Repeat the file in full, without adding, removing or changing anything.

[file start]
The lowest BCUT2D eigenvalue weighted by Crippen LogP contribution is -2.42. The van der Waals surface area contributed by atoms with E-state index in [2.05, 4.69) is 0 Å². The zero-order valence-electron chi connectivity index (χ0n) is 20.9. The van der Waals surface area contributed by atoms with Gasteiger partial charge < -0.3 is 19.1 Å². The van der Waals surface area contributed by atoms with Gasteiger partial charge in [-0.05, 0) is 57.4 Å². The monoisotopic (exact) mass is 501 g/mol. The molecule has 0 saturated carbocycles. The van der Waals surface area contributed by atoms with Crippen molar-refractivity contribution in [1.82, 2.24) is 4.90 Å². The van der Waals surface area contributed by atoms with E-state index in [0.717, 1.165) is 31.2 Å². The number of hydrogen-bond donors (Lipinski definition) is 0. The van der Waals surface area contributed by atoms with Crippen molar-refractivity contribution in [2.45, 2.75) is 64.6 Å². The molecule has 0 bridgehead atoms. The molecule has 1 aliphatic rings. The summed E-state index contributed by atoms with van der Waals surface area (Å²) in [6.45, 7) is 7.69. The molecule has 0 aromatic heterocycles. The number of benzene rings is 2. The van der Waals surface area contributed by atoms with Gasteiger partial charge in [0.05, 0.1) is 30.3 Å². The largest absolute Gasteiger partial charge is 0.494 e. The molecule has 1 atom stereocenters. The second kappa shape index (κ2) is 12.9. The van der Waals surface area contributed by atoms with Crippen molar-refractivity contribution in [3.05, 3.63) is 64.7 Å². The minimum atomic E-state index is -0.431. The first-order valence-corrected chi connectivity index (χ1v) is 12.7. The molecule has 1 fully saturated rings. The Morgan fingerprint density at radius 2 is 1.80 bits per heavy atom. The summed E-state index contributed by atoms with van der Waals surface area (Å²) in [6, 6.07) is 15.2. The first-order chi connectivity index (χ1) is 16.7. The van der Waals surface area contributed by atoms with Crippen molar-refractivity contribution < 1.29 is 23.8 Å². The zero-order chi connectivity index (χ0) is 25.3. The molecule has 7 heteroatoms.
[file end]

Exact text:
The lowest BCUT2D eigenvalue weighted by Crippen LogP contribution is -2.42. The van der Waals surface area contributed by atoms with E-state index in [2.05, 4.69) is 0 Å². The zero-order valence-electron chi connectivity index (χ0n) is 20.9. The van der Waals surface area contributed by atoms with Gasteiger partial charge < -0.3 is 19.1 Å². The van der Waals surface area contributed by atoms with Gasteiger partial charge in [-0.05, 0) is 57.4 Å². The monoisotopic (exact) mass is 501 g/mol. The molecule has 0 saturated carbocycles. The van der Waals surface area contributed by atoms with Crippen molar-refractivity contribution in [1.82, 2.24) is 4.90 Å². The van der Waals surface area contributed by atoms with E-state index in [0.717, 1.165) is 31.2 Å². The number of hydrogen-bond donors (Lipinski definition) is 0. The van der Waals surface area contributed by atoms with Crippen molar-refractivity contribution in [2.45, 2.75) is 64.6 Å². The molecule has 0 bridgehead atoms. The molecule has 1 aliphatic rings. The summed E-state index contributed by atoms with van der Waals surface area (Å²) in [6.45, 7) is 7.69. The molecule has 0 aromatic heterocycles. The number of benzene rings is 2. The van der Waals surface area contributed by atoms with Gasteiger partial charge in [0.05, 0.1) is 30.3 Å². The largest absolute Gasteiger partial charge is 0.494 e. The molecule has 1 atom stereocenters. The second kappa shape index (κ2) is 12.9. The van der Waals surface area contributed by atoms with Crippen molar-refractivity contribution in [3.05, 3.63) is 64.7 Å². The minimum atomic E-state index is -0.431. The first-order valence-corrected chi connectivity index (χ1v) is 12.7. The molecule has 1 fully saturated rings. The Morgan fingerprint density at radius 2 is 1.80 bits per heavy atom. The summed E-state index contributed by atoms with van der Waals surface area (Å²) in [6, 6.07) is 15.2. The first-order chi connectivity index (χ1) is 16.7. The van der Waals surface area contributed by atoms with Crippen molar-refractivity contribution < 1.29 is 23.8 Å². The zero-order chi connectivity index (χ0) is 25.3. The molecule has 7 heteroatoms.